Subsistence industry partners, academia share ideas to improve warfighter support

Photo By Alexandria Brimage-Gray | DLA Troop Support Subsistence employees listen to a presentation about a plasma misting system for produce disinfection during the Subsistence University Campaign of Learning event Dec. 10, 2019, in Philadelphia. The event provided a platform for Subsistence industry partners and academia to share information and answer questions on their ongoing research and development efforts. (Photo by Alexandria Brimage-Gray)



Story by Alexandria Brimage-Gray 

Defense Logistics Agency

Employees from across the Defense Logistics Agency Troop Support gathered for a research and development ”show and tell” during a Subsistence University Campaign of Learning event Dec. 10 in Philadelphia.

The DLA Troop Support Subsistence supply chain’s Strategic Material Sourcing Group hosted the event to provide a platform for industry partners and academia to share information and answer questions about their ongoing R&D efforts to improve the agency’s warfighter support.

The intent of the program is for R&D leads for Subsistence projects to give updates and discuss the work they are doing across the supply chain, Janine Samoni, Subsistence SMSG division chief, said.

“We have some projects that are affecting operational rations, while others are affecting the supply chain itself in terms of figuring out ways to move and receipt products, and improve accountability for the customer,” she said. “Some of [the projects] are completely new to DLA, where we are modernizing the way we do our business [in Subsistence].”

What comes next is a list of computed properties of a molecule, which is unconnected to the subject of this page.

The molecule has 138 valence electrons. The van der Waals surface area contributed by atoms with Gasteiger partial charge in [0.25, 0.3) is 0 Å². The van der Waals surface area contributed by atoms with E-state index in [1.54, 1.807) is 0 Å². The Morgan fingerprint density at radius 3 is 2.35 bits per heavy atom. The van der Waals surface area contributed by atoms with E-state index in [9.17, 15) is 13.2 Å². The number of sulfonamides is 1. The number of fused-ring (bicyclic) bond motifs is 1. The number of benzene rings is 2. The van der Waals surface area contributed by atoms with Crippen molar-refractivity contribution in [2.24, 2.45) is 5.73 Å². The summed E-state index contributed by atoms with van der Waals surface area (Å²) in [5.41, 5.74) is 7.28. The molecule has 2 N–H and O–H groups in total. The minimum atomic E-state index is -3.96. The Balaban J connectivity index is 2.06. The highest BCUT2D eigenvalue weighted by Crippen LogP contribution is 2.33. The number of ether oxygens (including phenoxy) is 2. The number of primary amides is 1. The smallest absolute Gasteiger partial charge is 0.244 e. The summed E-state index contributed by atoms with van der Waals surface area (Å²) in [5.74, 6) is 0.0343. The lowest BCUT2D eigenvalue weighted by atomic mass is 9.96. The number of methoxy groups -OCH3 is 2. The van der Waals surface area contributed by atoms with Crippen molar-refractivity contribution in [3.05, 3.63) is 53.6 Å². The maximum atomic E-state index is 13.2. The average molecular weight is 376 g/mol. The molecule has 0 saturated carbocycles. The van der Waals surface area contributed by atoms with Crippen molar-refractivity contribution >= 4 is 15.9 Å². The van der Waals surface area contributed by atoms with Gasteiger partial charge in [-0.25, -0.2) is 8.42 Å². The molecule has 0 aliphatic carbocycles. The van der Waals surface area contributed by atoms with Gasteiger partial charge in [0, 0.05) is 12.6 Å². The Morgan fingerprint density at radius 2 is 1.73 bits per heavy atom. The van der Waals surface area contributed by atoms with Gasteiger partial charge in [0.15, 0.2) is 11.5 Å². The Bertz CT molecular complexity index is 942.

The program included seven presentations from various industry topics such as:
◾Milk shelf-life extension
◾Demand planning and software modernization projects
◾Inter-agency compatible food management system
◾Meals Ready-to-Eat heater and water purification system
◾Fresh fruits and vegetables disinfection process
◾Nutrient-dense, highly portable and compact nutritional supplement bar

Michael Agovino, a Subsistence supply chain contracting officer who attended the event, said he was very interested in the government research and designs presented.

“It is great to see how the government has a big hand in building new technologies to keep our country safe and strong,” Agovino said. “If the government has a hand in building it, then eventually it enters the commercial market.”

The program concluded with an overview of the DLA R&D program by Gloria Edwards, DLA Research and Development Subsistence Network program manager, who encouraged the presenters to continue in their efforts.

“R&D projects provide applied technology to fund analysis that validates significant additions, modifications or enhancements to existing software or business processes that transfer to our military customers,” Edwards said. “We cannot do what we do without industry and academia supporting our R&D program.”

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